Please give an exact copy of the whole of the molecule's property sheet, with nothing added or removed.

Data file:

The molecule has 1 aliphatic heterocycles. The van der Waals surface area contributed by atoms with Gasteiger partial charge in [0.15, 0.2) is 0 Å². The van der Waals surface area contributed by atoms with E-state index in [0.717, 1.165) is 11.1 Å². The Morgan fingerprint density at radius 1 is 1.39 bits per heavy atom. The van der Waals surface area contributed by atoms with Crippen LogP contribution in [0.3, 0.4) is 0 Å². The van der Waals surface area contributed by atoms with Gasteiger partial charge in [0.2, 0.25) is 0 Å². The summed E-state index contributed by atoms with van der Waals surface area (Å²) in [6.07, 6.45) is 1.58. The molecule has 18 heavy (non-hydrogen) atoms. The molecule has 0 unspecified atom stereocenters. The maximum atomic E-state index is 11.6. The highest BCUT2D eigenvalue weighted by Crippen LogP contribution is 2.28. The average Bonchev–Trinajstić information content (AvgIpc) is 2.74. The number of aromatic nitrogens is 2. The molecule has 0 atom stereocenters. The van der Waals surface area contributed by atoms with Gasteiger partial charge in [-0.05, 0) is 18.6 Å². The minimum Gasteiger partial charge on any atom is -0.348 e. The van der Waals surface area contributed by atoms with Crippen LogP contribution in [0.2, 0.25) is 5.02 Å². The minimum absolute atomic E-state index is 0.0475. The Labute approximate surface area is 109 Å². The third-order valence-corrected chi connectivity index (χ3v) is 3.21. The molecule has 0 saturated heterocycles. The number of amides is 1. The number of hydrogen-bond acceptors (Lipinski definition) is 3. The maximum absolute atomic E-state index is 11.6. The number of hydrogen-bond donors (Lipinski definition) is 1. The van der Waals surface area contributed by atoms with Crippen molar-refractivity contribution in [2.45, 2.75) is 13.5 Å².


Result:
The molecule has 1 aliphatic heterocycles. The van der Waals surface area contributed by atoms with Gasteiger partial charge in [0.15, 0.2) is 0 Å². The van der Waals surface area contributed by atoms with E-state index in [0.717, 1.165) is 11.1 Å². The Morgan fingerprint density at radius 1 is 1.39 bits per heavy atom. The van der Waals surface area contributed by atoms with Crippen LogP contribution in [0.3, 0.4) is 0 Å². The van der Waals surface area contributed by atoms with Gasteiger partial charge in [0.2, 0.25) is 0 Å². The summed E-state index contributed by atoms with van der Waals surface area (Å²) in [6.07, 6.45) is 1.58. The molecule has 18 heavy (non-hydrogen) atoms. The molecule has 0 unspecified atom stereocenters. The maximum atomic E-state index is 11.6. The highest BCUT2D eigenvalue weighted by Crippen LogP contribution is 2.28. The average Bonchev–Trinajstić information content (AvgIpc) is 2.74. The number of aromatic nitrogens is 2. The molecule has 0 atom stereocenters. The van der Waals surface area contributed by atoms with Gasteiger partial charge in [-0.05, 0) is 18.6 Å². The minimum Gasteiger partial charge on any atom is -0.348 e. The van der Waals surface area contributed by atoms with Crippen LogP contribution in [0.2, 0.25) is 5.02 Å². The minimum absolute atomic E-state index is 0.0475. The Labute approximate surface area is 109 Å². The third-order valence-corrected chi connectivity index (χ3v) is 3.21. The molecule has 0 saturated heterocycles. The number of amides is 1. The number of hydrogen-bond acceptors (Lipinski definition) is 3. The maximum absolute atomic E-state index is 11.6. The number of hydrogen-bond donors (Lipinski definition) is 1. The van der Waals surface area contributed by atoms with Crippen molar-refractivity contribution in [2.45, 2.75) is 13.5 Å².